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The Day of the Exam: 15 Tips to Boost your Exam Performance

stressSo you have come all the way and tomorrow is finally the moment of truth, the day of the exam. At this stage you have studied almost all that you can study to be 100% ready for the big day. You have been planning, revising and studying and so there is little more you can do, right?

However hard you studied in the run up to exams, the most important work is yet to be done. Regardless of how much you have studied, it is possible that your exam performance may not reflect your hard work studying for hours on end. That is why we want to give you a few tips to maximise your performance on the day of the exam.

15 Tips for Succeeding on the Day of the Exam:

Exam Tip #1

Wake up early so that you do not need to rush through having breakfast and getting ready.

Exam Tip #2

Check the venue and time of the exam to make sure that you have not confused the day/time/venue.

Exam Tip #3

Have a balanced breakfast and eat nothing risky (probably not the best day to have a super-hot curry!). Bananas are always a good option.

Exam Tip #4

Before leaving home, check that you have everything that you will need – ID, stationery, map to the exam venue, etc.

Exam Tip #5

Head to the exam with plenty of time. A lot of unexpected events can happen on your way there and you do not want to be late!

Exam Tip #6

If there are people around who are panicking, avoid them. They are not doing you any favour!

Exam Tip #7

Go to the toilet before the exam starts. Exams can be quite long and there is no time to waste.

Exam Tip #8

Remember to write your name on the exam paper. You would not believe how many people have forgotten to do it!

Exam Tip #9

Read all the questions carefully before starting and quickly plan how much time to allocate to each.

Exam Tip #10

Start answering the questions that you feel most confident about. There is no need to answer the questions in order.

Exam Tip #11

If your brain freezes, just start writing anything and you will soon start remembering more details.

Exam Tip #12

Don’t spend more time than you planned on a particular section/question or you might run out of time to answer other questions and gain those extra marks! Also,  leave any questions that you are unsure about for the end.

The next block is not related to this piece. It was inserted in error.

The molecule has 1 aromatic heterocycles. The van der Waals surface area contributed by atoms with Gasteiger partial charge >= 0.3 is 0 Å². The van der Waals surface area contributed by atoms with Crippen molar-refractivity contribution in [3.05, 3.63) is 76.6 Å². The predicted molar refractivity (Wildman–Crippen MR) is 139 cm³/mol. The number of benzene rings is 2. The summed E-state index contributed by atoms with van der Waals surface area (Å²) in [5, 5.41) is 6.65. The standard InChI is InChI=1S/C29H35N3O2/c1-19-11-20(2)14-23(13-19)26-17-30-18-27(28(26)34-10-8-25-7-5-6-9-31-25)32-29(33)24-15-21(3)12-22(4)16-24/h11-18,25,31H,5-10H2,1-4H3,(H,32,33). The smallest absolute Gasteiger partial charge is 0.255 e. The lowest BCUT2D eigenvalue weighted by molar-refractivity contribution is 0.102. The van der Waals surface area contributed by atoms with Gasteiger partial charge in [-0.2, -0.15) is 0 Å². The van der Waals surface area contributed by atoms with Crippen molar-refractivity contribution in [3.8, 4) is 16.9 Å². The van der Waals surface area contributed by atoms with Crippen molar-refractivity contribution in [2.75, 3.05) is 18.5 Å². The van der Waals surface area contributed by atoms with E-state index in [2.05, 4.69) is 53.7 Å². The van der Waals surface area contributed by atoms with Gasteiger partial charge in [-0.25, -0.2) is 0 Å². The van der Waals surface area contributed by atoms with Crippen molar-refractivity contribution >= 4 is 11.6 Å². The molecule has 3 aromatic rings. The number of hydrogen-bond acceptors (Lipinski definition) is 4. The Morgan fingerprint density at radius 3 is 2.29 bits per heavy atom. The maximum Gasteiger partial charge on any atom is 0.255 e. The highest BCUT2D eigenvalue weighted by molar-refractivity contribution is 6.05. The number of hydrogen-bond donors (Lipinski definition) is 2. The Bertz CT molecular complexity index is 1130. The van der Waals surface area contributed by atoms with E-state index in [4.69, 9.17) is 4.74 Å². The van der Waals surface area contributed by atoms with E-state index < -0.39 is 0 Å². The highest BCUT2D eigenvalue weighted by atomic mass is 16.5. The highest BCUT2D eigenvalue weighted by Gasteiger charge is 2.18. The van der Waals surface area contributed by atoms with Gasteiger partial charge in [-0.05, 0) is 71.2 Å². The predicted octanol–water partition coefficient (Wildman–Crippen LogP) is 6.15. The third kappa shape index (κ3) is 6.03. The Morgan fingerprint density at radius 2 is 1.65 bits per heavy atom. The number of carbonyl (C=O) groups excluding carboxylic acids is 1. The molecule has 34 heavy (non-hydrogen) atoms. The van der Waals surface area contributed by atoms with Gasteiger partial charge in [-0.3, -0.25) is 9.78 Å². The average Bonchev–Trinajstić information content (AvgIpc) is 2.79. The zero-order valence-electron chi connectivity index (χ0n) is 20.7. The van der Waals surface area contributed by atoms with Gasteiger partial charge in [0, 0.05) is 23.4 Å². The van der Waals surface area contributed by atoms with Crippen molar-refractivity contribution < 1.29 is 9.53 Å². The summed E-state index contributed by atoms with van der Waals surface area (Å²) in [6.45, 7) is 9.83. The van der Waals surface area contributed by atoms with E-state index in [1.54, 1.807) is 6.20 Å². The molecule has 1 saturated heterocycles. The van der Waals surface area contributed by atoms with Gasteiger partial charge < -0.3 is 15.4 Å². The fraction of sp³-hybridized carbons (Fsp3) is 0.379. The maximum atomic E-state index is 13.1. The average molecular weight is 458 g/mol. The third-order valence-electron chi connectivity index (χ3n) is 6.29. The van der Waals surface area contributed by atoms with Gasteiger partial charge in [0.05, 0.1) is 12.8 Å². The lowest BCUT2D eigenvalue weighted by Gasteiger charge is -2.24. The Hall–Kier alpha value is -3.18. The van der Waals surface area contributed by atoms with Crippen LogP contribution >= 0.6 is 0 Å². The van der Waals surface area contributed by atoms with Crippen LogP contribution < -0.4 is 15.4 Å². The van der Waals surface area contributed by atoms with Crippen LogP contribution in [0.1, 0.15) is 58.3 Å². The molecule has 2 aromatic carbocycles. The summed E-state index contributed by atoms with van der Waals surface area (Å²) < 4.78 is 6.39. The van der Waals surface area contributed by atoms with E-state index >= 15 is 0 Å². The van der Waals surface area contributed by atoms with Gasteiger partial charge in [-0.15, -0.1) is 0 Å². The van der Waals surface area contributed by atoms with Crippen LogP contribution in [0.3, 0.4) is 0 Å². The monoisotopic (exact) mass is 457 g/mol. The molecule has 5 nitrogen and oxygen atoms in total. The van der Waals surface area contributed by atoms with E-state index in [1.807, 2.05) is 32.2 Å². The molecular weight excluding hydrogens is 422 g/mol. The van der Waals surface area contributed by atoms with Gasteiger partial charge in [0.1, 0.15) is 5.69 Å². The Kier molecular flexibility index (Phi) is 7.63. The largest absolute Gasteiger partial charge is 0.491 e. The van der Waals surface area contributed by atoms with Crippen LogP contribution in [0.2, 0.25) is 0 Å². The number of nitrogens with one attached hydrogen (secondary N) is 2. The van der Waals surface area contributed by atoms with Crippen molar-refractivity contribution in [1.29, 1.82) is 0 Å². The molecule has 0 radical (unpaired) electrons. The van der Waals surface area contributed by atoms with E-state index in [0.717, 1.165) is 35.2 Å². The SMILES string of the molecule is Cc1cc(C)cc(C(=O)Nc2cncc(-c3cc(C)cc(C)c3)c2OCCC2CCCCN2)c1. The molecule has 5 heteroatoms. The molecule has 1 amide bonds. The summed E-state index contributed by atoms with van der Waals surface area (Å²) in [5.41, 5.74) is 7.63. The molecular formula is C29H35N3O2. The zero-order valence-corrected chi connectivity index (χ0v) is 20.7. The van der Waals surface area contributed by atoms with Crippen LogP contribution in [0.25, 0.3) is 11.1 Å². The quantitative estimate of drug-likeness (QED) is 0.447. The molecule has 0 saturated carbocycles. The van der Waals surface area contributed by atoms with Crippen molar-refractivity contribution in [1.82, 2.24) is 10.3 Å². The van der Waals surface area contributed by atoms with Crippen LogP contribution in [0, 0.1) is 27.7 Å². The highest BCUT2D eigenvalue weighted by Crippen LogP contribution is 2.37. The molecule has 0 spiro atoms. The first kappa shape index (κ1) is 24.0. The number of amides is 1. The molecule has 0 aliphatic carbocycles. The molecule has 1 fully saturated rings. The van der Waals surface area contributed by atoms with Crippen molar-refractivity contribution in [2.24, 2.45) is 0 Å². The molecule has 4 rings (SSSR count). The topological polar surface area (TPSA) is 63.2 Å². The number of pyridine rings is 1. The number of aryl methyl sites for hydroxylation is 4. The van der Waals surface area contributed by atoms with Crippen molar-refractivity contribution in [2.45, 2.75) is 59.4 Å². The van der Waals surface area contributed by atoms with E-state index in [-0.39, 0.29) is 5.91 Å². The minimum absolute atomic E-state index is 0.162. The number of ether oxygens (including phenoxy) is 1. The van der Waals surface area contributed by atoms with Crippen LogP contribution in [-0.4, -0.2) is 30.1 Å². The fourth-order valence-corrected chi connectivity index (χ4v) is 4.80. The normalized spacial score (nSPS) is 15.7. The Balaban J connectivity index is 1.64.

Exam Tip #13

Don’t be afraid to ask the examiner if you are not clear on a question.

Exam Tip #14

Use every minute of the exam and if you have time left, review your answers before handing back the paper.

Exam Tip #15

Stay calm, you have done your homework. Do you BEST and LEAVE the rest to GOD!

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How to Encourage Your Child to Love Learning

So your child has grown older, and you’re ready to give them a head start in getting ready with math. Well, that’s great! This article will give you some tips and ideas on how to best instruct your child while not making them fall asleep.

  • Part 1 of 4: Offering encouragement

(1) Encourage your child. What do you think would make for a more enriching class-time experience, an excited and ambitious one or a defiant, uninspired one?

(2) Keep teaching the child at a consistent pace. Sit down with them daily or at least biweekly to fuse the concepts into their minds. Never forget to keep it fun!

(3) Begin teaching your child with an interactive activity. There’s so much of options. you can use flashcards or a simple sheet of problems. Give them a handful of small objects and let them use those to count out the answers to the problems. Make sure you also have them learn to use their fingers in case no objects are available.

  • Part 2 of 4: Teaching concepts

(1) Teach concepts, not just memorization. While memorization can certainly be helpful, it’s even more helpful to have the child learn exactly how mathematical functions work. This way, they can also begin to apply their knowledge in other ways. That will help them when they begin to move on to more complicated math.

  • Make multiple activities that show how the concept works.

(2) Always make sure that your child completely understands a concept before moving on. If you skimp out on anything, it will be confusing for them and they will not be able to work as well as they should be able to when you apply it in other ways.

  • Part 3 of 4: Making math real

(1) Enhance the learning experience by playing games with the things around you. For example, ask them to say how many more pictures on the wall there is in the living room than the dining room. Have them count them both, then subtract.

(2) Continue to incorporate the concepts you’ve taught into fun things in real life. For example, measuring fractions when baking cookies, asking how many cats are at the pet store or how many showings of their new favorite movie are playing that day.

  • Bring up problems when you’re out with your child. In the grocery store, for example, ask them how much money out of $10 you’d have left if you bought green beans for $1. This will also help make the connections in their mind to help them to become better at math.

(3) Play board games. Board games with two dice rolled instead of one can be a good application for learning basic addition. When they get older, games that use play money, like Monopoly, can help them learn more about adding and subtracting money.

  • Part 4 of 4: Keeping it up

(1) Reward your child. At the end of your time sitting down to work with them, reward them somehow. Whether you give them a small piece of candy or you just hug them and express how smart they are, it will give them confidence and help them strive to do better.

(2) Don’t quit! Teaching your child math isn’t something that happens overnight. Skills need to stack up in their minds like building blocks, and while schools are a primary educator in your child’s life, you are one of the most important!

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Instill a Love of Math

muslim_familyParents are bombarded with messages to read with their children, but it’s rare to hear about the importance of doing math with them. Here are some helpful tips on why and how to instill a love of math in your children.